Summary: Help your kids learn how to choose the right kinds of friends.

How to Choose Chums and Comrades

doing math with friendships

gregg barbour. JAM. 8/10/03

Earl C. Willer tells the story of two men who grew up best friends:

Though Jim was just a little older than Phillip and often assumed the role of leader, they did everything together. They even went to high school and college together.

After college they decided to join the marines. By a unique series of circumstances they were sent to Germany together where they fought side by side in one of history’s ugliest wars.

One sweltering day during a fierce battle, amid heavy gunfire, bombing, and close-quarters combat, they were given the command to retreat. As the men were running back, Jim noticed that Phillip had not returned with the others. Panic gripped his heart. Jim knew if Phillip was not back in another minute or two, then he wouldn’t make it.

Jim begged his commanding officer to let him go after his friend, but the officer forbade the request, saying it would be suicide.

Risking his own life, Jim disobeyed and went after Phillip. His heart pounding, he ran into the gunfire, calling out for Phillip. A short time later, his platoon saw him hobbling across the field carrying a limp body in his arms.

Jim’s commanding officer upbraided him, shouting that it was a foolish waste of time and an outrageous risk. "Your friend is dead," he added, "and there was nothing you could do."

"No sir, you’re wrong," Jim replied. "I got there just in time. Before he died, his last words were ’I knew you would come.’"

One of the most precious gifts we have in our lives is the development of friendships and relationships with others. Friendships can bring joy or heartache. And they should not be entered into lightly. That’s why it’s important for you to know how to choose your friends. Over the past few weeks we’ve been discussing character. We talked about Daniel and his integrity, we talked about words that hurt and the truth about sticks and stones, and we talked about anger, and how to avoid the monster. Today, I want to talk to you about how to choose your chums and comrades. We have to understand that certain friendships can add to or subtract from the nature of our character.

First of all, we can see that God wants us to steer clear of friends that are constantly bringing us down. 1 Corinthians 15:33 says, “Do not be misled: ‘bad company corrupts good character.” The people that you spend time with that damage, deface, deform, degrade, demean, demoralize, disfigure, harm, hurt, impair, infect, ravage, reduce, ruin, violate, and pull you down are ‘bad company.’ There’s an episode of the Simpson’s that can illustrate this for us. In the 2nd season of The Simpsons, there is an episode called “Bart gets an F.” In this episode, bart fails a test, and if he fails another, he may have to repeat the 4th grade. Bart is an odd kid, a menace of sorts, so we’ll label him as ‘bad company.’ Bart enlists the help of Ralph Wiggum, the class brain. Bart promises Ralph that he can have Bart and his gang as friends if he’ll just help him with school. So as Ralphy begins to tutor Bart, he also begins to hang out with them, and they coerce him to do things he wouldn’t normally do. He pulls obnoxious pranks with Bart and all his pals, and his otherwise known as good character, begins to take a plummet down the drain of contamination. You see, we become like our friends, like those we hang out with the most. In the time that Ralphy was hanging out with Bart, he became like him and began to do the things that he did, and got in trouble just like him. 2 Peter 3:17 says, “Don’t let the errors of wicked people lead you down the wrong path and make you lose your balance.” Let’s try something here. I need one strong volunteer. Ok, now let me get about 5 others to come up here. Now, I need the strong volunteer to stand on this chair and try to pull the other five up with him. While he’s doing that the other 5 will try to pull him off the chair.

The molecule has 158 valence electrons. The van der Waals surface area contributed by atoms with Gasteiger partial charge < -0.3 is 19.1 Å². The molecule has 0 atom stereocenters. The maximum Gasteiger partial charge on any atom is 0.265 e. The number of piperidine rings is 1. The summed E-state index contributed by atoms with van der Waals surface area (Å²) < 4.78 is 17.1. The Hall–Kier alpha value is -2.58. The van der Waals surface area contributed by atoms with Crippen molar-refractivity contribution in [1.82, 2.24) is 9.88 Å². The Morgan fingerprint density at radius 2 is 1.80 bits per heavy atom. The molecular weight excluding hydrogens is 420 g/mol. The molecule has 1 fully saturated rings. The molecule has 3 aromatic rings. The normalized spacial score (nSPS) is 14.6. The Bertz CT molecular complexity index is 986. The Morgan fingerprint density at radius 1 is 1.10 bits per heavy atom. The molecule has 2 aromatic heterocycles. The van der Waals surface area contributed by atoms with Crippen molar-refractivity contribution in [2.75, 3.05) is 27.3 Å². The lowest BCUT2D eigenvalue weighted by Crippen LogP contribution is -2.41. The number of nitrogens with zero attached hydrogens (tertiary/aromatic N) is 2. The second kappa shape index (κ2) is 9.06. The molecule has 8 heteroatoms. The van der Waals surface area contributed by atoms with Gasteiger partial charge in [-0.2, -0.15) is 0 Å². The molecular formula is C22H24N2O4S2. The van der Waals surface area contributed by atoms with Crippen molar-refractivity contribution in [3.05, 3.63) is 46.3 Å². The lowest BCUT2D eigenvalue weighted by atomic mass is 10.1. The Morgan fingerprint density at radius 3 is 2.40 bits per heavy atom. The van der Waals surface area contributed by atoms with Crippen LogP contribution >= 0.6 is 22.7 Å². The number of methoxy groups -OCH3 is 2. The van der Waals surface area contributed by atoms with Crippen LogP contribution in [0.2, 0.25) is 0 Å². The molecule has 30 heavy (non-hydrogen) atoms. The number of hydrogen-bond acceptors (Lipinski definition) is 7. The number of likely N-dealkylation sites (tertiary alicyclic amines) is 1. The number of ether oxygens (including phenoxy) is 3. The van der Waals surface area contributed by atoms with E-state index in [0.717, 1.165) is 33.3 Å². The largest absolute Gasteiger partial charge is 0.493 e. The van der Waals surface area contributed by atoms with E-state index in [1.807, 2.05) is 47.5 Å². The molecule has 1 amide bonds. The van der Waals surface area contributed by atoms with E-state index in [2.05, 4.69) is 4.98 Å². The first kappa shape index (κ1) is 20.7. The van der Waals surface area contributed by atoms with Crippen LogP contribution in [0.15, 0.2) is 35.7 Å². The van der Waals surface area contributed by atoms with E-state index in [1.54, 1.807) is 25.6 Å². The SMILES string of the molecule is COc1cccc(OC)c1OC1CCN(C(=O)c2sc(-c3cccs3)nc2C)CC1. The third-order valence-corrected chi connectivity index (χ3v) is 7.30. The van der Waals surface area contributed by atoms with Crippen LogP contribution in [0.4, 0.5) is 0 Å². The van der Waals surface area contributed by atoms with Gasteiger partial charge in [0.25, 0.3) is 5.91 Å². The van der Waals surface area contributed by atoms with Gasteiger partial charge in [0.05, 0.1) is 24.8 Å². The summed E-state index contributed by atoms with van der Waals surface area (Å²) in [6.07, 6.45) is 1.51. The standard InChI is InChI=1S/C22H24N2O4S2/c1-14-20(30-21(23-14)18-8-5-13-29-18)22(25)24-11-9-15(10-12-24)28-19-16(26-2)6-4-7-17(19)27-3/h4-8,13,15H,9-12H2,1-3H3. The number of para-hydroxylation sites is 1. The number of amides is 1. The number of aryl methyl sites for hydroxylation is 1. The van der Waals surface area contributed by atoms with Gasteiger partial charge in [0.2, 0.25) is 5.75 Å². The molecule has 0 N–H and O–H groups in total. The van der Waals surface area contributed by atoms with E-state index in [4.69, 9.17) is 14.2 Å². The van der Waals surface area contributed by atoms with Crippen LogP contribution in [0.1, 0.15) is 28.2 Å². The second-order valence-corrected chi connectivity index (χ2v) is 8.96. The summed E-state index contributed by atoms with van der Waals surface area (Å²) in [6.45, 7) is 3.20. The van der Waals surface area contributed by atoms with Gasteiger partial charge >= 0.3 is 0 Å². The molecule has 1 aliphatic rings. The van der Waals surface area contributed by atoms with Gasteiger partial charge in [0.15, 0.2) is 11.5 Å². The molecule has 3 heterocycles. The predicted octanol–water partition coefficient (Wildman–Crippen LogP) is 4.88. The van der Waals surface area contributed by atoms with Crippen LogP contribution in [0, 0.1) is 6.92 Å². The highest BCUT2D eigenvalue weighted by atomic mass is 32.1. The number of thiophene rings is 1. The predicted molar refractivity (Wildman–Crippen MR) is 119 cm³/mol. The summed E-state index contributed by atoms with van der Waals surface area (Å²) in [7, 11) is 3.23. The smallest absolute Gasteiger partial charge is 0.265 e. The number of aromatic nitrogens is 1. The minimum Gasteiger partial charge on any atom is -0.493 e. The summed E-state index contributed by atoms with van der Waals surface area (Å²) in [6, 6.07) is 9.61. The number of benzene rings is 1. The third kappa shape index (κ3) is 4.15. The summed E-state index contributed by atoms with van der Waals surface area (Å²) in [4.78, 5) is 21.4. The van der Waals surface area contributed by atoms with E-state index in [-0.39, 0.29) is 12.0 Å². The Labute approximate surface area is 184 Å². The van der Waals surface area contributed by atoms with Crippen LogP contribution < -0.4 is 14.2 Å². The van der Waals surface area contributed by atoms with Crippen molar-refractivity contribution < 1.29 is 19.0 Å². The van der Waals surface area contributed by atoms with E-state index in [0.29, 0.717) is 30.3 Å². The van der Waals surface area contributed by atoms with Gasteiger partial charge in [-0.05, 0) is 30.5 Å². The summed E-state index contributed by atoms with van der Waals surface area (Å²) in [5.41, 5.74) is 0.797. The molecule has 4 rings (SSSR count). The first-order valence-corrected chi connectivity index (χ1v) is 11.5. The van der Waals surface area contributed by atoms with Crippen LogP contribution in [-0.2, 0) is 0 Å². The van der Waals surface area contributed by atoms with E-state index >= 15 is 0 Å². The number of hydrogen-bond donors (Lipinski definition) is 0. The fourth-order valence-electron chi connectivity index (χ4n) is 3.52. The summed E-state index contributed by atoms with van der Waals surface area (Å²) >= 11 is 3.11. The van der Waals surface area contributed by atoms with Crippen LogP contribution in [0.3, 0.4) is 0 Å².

I’ve done this illustration because many of you think that you’re hanging out with the wrong crowd to minister to them…but as you’ve seen here, it’s easier for them to pull you down, than for you to pull them up. A company is a group of people, a gang, a crew, an ensemble…so let’s say this. If bad company corrupts good character, then wouldn’t good company do the opposite for bad character. It’s good that you want to minister to people like that, but you can’t do it alone. If you’re going to do something like that…it should be 4 or 5 strong people bringing up one weak person.

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